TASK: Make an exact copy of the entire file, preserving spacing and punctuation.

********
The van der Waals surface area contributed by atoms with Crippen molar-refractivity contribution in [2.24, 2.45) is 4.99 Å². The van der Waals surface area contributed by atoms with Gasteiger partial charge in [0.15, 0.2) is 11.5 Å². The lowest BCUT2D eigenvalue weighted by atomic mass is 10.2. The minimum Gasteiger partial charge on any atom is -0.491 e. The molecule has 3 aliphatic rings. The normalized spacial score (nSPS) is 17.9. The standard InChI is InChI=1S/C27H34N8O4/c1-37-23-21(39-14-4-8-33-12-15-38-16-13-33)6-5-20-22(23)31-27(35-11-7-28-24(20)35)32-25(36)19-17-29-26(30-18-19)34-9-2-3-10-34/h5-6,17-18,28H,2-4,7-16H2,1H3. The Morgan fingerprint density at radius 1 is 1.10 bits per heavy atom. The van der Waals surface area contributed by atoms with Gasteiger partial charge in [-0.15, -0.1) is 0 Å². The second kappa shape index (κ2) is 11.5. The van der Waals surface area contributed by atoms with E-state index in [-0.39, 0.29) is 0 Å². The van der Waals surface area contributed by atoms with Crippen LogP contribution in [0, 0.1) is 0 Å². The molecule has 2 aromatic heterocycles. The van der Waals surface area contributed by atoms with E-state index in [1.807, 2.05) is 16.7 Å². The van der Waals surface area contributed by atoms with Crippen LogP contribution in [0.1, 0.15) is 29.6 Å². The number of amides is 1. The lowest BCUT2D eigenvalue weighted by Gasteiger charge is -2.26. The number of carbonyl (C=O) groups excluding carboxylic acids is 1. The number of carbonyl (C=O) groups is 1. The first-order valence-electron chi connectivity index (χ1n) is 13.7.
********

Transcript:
The van der Waals surface area contributed by atoms with Crippen molar-refractivity contribution in [2.24, 2.45) is 4.99 Å². The van der Waals surface area contributed by atoms with Gasteiger partial charge in [0.15, 0.2) is 11.5 Å². The lowest BCUT2D eigenvalue weighted by atomic mass is 10.2. The minimum Gasteiger partial charge on any atom is -0.491 e. The molecule has 3 aliphatic rings. The normalized spacial score (nSPS) is 17.9. The standard InChI is InChI=1S/C27H34N8O4/c1-37-23-21(39-14-4-8-33-12-15-38-16-13-33)6-5-20-22(23)31-27(35-11-7-28-24(20)35)32-25(36)19-17-29-26(30-18-19)34-9-2-3-10-34/h5-6,17-18,28H,2-4,7-16H2,1H3. The Morgan fingerprint density at radius 1 is 1.10 bits per heavy atom. The van der Waals surface area contributed by atoms with Gasteiger partial charge in [-0.15, -0.1) is 0 Å². The second kappa shape index (κ2) is 11.5. The van der Waals surface area contributed by atoms with E-state index in [-0.39, 0.29) is 0 Å². The van der Waals surface area contributed by atoms with Crippen LogP contribution in [0, 0.1) is 0 Å². The molecule has 2 aromatic heterocycles. The van der Waals surface area contributed by atoms with E-state index in [1.807, 2.05) is 16.7 Å². The van der Waals surface area contributed by atoms with Crippen LogP contribution in [0.1, 0.15) is 29.6 Å². The number of amides is 1. The lowest BCUT2D eigenvalue weighted by Gasteiger charge is -2.26. The number of carbonyl (C=O) groups excluding carboxylic acids is 1. The number of carbonyl (C=O) groups is 1. The first-order valence-electron chi connectivity index (χ1n) is 13.7.